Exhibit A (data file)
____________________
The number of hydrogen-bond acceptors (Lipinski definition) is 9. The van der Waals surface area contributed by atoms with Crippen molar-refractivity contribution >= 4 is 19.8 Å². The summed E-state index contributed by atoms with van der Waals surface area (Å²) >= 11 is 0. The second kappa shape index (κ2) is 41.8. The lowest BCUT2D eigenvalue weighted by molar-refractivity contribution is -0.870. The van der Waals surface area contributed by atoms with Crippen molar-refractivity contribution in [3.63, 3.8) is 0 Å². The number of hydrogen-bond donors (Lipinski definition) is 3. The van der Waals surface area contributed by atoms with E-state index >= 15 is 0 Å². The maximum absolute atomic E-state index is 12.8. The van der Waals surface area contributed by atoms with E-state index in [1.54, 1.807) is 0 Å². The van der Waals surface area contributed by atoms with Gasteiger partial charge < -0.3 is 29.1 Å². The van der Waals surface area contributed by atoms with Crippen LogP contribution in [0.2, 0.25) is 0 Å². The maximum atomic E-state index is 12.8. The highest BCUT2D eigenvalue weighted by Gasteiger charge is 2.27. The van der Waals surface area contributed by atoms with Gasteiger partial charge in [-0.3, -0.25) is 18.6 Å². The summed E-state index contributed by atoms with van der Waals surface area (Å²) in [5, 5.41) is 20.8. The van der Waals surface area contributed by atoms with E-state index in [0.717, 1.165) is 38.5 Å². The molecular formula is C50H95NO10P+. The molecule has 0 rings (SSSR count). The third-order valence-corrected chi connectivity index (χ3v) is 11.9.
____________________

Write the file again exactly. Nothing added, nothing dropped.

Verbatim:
The number of hydrogen-bond acceptors (Lipinski definition) is 9. The van der Waals surface area contributed by atoms with Crippen molar-refractivity contribution >= 4 is 19.8 Å². The summed E-state index contributed by atoms with van der Waals surface area (Å²) >= 11 is 0. The second kappa shape index (κ2) is 41.8. The lowest BCUT2D eigenvalue weighted by molar-refractivity contribution is -0.870. The van der Waals surface area contributed by atoms with Crippen molar-refractivity contribution in [3.63, 3.8) is 0 Å². The number of hydrogen-bond donors (Lipinski definition) is 3. The van der Waals surface area contributed by atoms with E-state index >= 15 is 0 Å². The maximum absolute atomic E-state index is 12.8. The van der Waals surface area contributed by atoms with E-state index in [1.54, 1.807) is 0 Å². The van der Waals surface area contributed by atoms with Gasteiger partial charge < -0.3 is 29.1 Å². The van der Waals surface area contributed by atoms with Crippen LogP contribution in [0.2, 0.25) is 0 Å². The maximum atomic E-state index is 12.8. The highest BCUT2D eigenvalue weighted by Gasteiger charge is 2.27. The van der Waals surface area contributed by atoms with Gasteiger partial charge in [-0.3, -0.25) is 18.6 Å². The summed E-state index contributed by atoms with van der Waals surface area (Å²) in [5, 5.41) is 20.8. The van der Waals surface area contributed by atoms with E-state index in [0.717, 1.165) is 38.5 Å². The molecular formula is C50H95NO10P+. The molecule has 0 rings (SSSR count). The third-order valence-corrected chi connectivity index (χ3v) is 11.9.